As you can see, it’s important that we maintain a healthy balance of good and bad bacteria in the digestive tract, not only because of their effect on immune function, but also because of their digestive function in our bodies. We have a symbiotic relationship with beneficial bacteria in that we give them a place to live and food to eat and they help break down foods that our bodies can’t digest and in the process create nutrients, such as some B vitamins and vitamin K, which we can then use and absorb. We can maintain a healthy digestive microflora by consuming fermented food products, as this process of fermentation is what cultures the beneficial bacteria and yeast. You can pretty much ferment or pickle any vegetable you want and come up with a delicious and super nutrient-rich probiotic food. Amazingly, even before we understood the science behind the benefits of probiotic foods, cultures around the world have been fermenting and eating them as a regular part of their traditional diets. Here’s a great list of some readily available and delicious fermented foods:

  • Kombucha
  • Apple cider vinegar
  • Sauerkraut
  • Kimchi
  • Brine-cured pickles (such as Bubbies)
  • Kefir (cow, goat, or coconut milk)
  • Yogurt (cow, goat, or coconut mik)
  • Some cheeses
  • Miso
  • Tempeh

In order to ensure you’re getting all the benefits from your fermented foods make sure you’re buying unpasteurized products, as the process of pasteurization kills off all bacteria, good and bad.

Alrighty, so now that we’re colonizing our digestive tracts with all these awesome bacteria and yeasts, we want to feed them the right foods to ensure they are functioning optimally. We call their food “prebiotics,” which are typically different types of fibre that our bacteria love to munch on. These fibres are indigestible to our bodies, but make an amazing food source for our healthy gut bacteria. The main two prebiotic fibres are inulin and fructooligosaccharides (FOS), which have been shown to increase lactobacillus and bifidobacteria, two strains of probiotics that typically colonize the small and large intestines respectively. We’ll go into more detail in the next post, but the gist is you want these guys happy and fed, so make sure you’re getting a few grams of prebiotic fibre every day. Some great sources include:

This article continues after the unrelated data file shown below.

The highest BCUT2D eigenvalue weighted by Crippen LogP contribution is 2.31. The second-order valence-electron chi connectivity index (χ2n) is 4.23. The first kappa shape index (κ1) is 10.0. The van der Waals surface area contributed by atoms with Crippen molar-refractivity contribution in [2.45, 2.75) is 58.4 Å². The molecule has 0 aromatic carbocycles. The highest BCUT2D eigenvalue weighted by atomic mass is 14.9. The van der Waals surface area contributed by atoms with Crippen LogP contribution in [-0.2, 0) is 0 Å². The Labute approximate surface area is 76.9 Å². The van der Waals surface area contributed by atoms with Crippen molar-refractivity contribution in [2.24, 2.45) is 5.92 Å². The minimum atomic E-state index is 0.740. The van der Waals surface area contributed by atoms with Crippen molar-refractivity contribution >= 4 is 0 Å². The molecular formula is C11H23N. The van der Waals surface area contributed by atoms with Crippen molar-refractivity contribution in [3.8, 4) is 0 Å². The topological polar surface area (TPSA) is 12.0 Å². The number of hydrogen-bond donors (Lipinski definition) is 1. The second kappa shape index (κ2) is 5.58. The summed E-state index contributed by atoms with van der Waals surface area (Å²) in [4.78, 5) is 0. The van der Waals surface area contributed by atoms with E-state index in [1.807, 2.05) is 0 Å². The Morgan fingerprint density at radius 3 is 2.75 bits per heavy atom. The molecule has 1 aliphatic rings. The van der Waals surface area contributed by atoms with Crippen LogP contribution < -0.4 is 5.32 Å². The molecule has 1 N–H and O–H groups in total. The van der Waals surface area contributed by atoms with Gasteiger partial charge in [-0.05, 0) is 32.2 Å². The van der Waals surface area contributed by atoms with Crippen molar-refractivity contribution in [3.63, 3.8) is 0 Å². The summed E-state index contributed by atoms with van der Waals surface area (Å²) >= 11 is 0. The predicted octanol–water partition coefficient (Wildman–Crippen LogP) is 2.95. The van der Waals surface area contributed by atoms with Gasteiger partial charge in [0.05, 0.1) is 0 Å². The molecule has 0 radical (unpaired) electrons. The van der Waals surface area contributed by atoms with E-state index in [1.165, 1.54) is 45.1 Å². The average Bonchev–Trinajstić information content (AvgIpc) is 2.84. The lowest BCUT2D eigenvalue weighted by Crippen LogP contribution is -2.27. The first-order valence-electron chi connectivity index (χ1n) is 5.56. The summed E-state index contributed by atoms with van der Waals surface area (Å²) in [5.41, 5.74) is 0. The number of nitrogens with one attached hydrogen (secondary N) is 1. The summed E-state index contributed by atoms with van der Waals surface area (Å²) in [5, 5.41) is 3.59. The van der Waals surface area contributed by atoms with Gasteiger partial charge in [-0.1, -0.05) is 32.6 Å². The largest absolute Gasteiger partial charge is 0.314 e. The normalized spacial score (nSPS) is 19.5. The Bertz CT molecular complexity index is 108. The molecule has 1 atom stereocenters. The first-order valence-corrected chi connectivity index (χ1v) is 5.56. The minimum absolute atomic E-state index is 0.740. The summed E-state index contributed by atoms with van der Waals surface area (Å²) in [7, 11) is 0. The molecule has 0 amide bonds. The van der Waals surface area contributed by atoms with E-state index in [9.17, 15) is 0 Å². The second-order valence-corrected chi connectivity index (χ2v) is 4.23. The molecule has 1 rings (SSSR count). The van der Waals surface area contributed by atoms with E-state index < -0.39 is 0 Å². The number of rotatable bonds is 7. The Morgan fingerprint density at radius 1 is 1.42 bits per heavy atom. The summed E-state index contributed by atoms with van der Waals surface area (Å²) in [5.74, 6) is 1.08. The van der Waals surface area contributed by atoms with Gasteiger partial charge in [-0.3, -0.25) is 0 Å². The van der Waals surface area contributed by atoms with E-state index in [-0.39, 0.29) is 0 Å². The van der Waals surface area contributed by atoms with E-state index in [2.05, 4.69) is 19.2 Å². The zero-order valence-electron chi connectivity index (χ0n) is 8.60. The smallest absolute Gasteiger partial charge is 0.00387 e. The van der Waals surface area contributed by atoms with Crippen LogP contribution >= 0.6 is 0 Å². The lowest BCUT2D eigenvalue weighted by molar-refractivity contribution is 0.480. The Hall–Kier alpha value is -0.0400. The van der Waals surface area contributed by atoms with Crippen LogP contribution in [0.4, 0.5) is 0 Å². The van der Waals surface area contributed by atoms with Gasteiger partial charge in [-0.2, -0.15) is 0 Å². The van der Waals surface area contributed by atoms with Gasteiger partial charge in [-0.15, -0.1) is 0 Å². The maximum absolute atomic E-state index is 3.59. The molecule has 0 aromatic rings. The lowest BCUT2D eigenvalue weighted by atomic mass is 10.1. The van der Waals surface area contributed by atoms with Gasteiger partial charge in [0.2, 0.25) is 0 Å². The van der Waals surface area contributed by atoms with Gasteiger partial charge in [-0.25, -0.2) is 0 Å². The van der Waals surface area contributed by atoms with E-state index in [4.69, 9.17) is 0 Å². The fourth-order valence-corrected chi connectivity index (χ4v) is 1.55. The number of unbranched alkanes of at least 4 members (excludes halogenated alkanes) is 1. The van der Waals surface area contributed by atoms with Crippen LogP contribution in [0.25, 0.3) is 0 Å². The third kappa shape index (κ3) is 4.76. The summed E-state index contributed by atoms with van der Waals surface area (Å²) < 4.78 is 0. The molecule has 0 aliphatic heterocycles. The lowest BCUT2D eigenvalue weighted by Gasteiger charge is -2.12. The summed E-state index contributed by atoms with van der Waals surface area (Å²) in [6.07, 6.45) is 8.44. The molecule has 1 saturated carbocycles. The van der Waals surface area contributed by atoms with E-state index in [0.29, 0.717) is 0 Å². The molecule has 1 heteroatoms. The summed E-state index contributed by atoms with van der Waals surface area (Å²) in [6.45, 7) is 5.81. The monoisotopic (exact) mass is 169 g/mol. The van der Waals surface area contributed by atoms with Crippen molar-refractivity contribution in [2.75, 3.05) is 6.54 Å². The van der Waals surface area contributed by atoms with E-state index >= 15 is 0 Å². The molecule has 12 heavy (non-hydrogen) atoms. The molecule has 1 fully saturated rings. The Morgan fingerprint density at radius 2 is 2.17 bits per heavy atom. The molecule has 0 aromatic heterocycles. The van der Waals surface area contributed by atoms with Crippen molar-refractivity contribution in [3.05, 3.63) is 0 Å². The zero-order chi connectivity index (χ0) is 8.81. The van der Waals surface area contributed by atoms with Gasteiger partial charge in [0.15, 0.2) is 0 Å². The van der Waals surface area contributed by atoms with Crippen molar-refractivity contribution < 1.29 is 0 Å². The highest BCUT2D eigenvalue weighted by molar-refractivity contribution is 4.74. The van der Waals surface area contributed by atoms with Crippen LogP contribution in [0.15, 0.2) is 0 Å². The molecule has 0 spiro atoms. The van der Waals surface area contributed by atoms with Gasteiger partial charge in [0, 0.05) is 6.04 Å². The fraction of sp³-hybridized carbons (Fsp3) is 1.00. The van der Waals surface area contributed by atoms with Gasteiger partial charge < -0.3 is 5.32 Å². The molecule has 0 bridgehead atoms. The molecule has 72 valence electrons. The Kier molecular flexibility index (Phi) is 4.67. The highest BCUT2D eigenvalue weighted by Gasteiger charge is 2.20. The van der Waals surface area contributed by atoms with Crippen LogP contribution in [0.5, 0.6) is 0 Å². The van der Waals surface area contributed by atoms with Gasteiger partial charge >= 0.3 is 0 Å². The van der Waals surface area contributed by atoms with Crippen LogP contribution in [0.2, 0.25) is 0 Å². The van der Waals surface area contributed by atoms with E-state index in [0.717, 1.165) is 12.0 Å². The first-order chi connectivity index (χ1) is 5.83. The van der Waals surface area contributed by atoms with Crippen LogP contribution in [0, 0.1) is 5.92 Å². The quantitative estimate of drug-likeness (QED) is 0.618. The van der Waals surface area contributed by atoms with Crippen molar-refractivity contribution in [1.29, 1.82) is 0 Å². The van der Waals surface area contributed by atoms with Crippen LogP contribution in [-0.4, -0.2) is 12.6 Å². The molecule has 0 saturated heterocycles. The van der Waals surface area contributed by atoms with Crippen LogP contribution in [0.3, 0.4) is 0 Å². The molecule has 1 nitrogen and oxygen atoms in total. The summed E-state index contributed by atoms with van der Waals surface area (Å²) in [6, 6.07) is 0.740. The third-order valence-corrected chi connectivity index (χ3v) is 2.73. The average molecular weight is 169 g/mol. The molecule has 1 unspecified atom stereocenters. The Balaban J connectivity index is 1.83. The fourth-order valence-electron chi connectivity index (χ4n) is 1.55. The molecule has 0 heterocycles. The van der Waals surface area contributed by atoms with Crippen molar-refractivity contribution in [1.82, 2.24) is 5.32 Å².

• Jerusalem artichokes (perhaps my favourite on this list!)
  • Garlic
  • Onions
  • Chicory
  • Leeks
  • Bananas
  • Asparagus
  • Dandelion greens

These are some delicious foods to start incorporating into your diets! Jerusalem artichokes make delicious fries, chips, and purees that you can use to replace potatoes to increase your prebiotic intake. One word of warning, sometimes when you make a radical switch towards including higher levels of prebiotics in the diet you can get a little… farty. This gassiness should pass (hehe) in a few days as you start rebalancing your probiotic population and don’t worry they shouldn’t be very stinky, just loud and hilarious 😉

Alrighty, well that’s it for Probiotics: Part 1.

If you’re looking for more ways to get your fermentation feet wet, check out my FREE e-book Eat Your Way to a Happy Belly with Fantastic FermentablesIt’s packed with information on the benefits of probiotic foods and 15 easy peasy, vegan & paleo friendly recipes. Click here to download it now! Enjoy!

See you next week folks! Have a wonderfully whimsical weekend!


Want more? Read Part 2 here! 🙂